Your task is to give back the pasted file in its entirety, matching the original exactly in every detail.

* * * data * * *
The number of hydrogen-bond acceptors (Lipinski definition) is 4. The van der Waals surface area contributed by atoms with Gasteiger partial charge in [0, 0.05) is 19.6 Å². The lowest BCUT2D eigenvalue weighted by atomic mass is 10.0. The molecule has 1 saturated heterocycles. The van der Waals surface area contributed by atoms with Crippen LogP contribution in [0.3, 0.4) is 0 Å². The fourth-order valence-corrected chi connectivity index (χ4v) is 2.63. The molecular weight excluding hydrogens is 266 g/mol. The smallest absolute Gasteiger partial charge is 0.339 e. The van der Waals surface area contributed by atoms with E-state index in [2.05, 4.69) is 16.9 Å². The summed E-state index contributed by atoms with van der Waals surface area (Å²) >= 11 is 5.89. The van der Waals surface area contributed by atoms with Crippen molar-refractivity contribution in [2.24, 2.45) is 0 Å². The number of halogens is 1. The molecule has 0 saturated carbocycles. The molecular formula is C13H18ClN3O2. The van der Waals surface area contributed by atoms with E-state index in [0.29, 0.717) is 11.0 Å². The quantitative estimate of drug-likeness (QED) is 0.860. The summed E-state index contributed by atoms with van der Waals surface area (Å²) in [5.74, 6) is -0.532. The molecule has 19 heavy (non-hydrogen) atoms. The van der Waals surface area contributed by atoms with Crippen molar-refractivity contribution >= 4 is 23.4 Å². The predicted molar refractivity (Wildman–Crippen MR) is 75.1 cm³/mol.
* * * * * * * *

The number of hydrogen-bond acceptors (Lipinski definition) is 4. The van der Waals surface area contributed by atoms with Gasteiger partial charge in [0, 0.05) is 19.6 Å². The lowest BCUT2D eigenvalue weighted by atomic mass is 10.0. The molecule has 1 saturated heterocycles. The van der Waals surface area contributed by atoms with Crippen LogP contribution in [0.3, 0.4) is 0 Å². The fourth-order valence-corrected chi connectivity index (χ4v) is 2.63. The molecular weight excluding hydrogens is 266 g/mol. The smallest absolute Gasteiger partial charge is 0.339 e. The van der Waals surface area contributed by atoms with E-state index in [2.05, 4.69) is 16.9 Å². The summed E-state index contributed by atoms with van der Waals surface area (Å²) >= 11 is 5.89. The van der Waals surface area contributed by atoms with Crippen molar-refractivity contribution in [2.24, 2.45) is 0 Å². The number of halogens is 1. The molecule has 0 saturated carbocycles. The molecular formula is C13H18ClN3O2. The van der Waals surface area contributed by atoms with E-state index in [0.29, 0.717) is 11.0 Å². The quantitative estimate of drug-likeness (QED) is 0.860. The summed E-state index contributed by atoms with van der Waals surface area (Å²) in [5.74, 6) is -0.532. The molecule has 19 heavy (non-hydrogen) atoms. The van der Waals surface area contributed by atoms with Crippen molar-refractivity contribution >= 4 is 23.4 Å². The predicted molar refractivity (Wildman–Crippen MR) is 75.1 cm³/mol.